One of the
most interesting animals in the sea is the hammerhead shark. Why should
such an awkward looking head be present on a fish that depends on
eating other fish for its survival? Those opposed to the notion that
God has designed living things have long ridiculed this odd shape as
being a proof that there is no intelligent design in living things
maintaining that it was not a good shape for swimming rapidly through
the water. It is almost a universal truth that when you see something
in an animal in nature that does not make sense, it is because you do
not have a full awareness of all of the factors that are involved in
the animal’s survival. This certainly has been shown to be true in the
Dr. Jayne Gardiner at the University of South Florida has headed up a
study to learn more about how the hammerhead functions. It turns out
that the nostrils of the shark are located at the ends of the flat
areas of the shark’s head. That means that when the odor of a food
source comes to the shark it will come to the nostrils at different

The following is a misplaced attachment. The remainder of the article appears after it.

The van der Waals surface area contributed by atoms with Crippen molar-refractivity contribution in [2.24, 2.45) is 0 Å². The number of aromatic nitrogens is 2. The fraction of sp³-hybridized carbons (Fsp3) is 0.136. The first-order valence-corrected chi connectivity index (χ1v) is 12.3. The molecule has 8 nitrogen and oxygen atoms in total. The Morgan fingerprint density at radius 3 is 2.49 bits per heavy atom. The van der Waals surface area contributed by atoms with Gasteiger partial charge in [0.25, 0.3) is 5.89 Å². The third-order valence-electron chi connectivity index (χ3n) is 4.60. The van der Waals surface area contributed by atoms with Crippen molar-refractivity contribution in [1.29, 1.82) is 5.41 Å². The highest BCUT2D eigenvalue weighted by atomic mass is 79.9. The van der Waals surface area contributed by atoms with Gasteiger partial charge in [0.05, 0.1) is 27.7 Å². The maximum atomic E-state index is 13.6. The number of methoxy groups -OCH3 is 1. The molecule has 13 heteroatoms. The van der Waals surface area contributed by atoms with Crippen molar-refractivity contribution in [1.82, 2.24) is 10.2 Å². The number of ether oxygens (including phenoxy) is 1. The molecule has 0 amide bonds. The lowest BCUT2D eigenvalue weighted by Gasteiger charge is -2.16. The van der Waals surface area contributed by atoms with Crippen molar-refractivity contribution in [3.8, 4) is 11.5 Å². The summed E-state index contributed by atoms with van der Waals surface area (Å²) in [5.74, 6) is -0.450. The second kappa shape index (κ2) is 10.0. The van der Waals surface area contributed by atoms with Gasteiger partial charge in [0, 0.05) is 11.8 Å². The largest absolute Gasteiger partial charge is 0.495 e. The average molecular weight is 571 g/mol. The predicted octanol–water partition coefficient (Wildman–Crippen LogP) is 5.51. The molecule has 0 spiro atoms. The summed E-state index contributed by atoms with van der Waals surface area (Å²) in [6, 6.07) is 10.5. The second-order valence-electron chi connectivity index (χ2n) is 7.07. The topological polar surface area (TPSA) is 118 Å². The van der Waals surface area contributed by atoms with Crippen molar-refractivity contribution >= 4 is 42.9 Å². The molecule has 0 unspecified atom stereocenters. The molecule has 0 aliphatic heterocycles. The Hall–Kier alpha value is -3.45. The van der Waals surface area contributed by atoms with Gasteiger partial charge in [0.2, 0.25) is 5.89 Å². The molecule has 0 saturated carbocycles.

times. If the right nostril gets the smell a half second before the
left nostril, the shark will turn to the right towards the source of
the smell. If there is no delay or a very long delay between when the
two nostrils get the smell, the shark will not change its direction.
You might call it “stereo smelling.”
The use of smell instead of sight or motion vibrations should be
obvious. Muddy water, waves crashing, or any number of other
distractions will not interfere with the hammerhead finding its food.
It is an eloquently designed system with great sensitivity that
involves not only the sensory organs at the ends of the hammer head
section of the shark’s body, but also the brain to interpret and direct
the use of the information the sensory organs give.
Source: National Wildlife,
October/November 2010, page 10.
Does God Exist? MarApr11.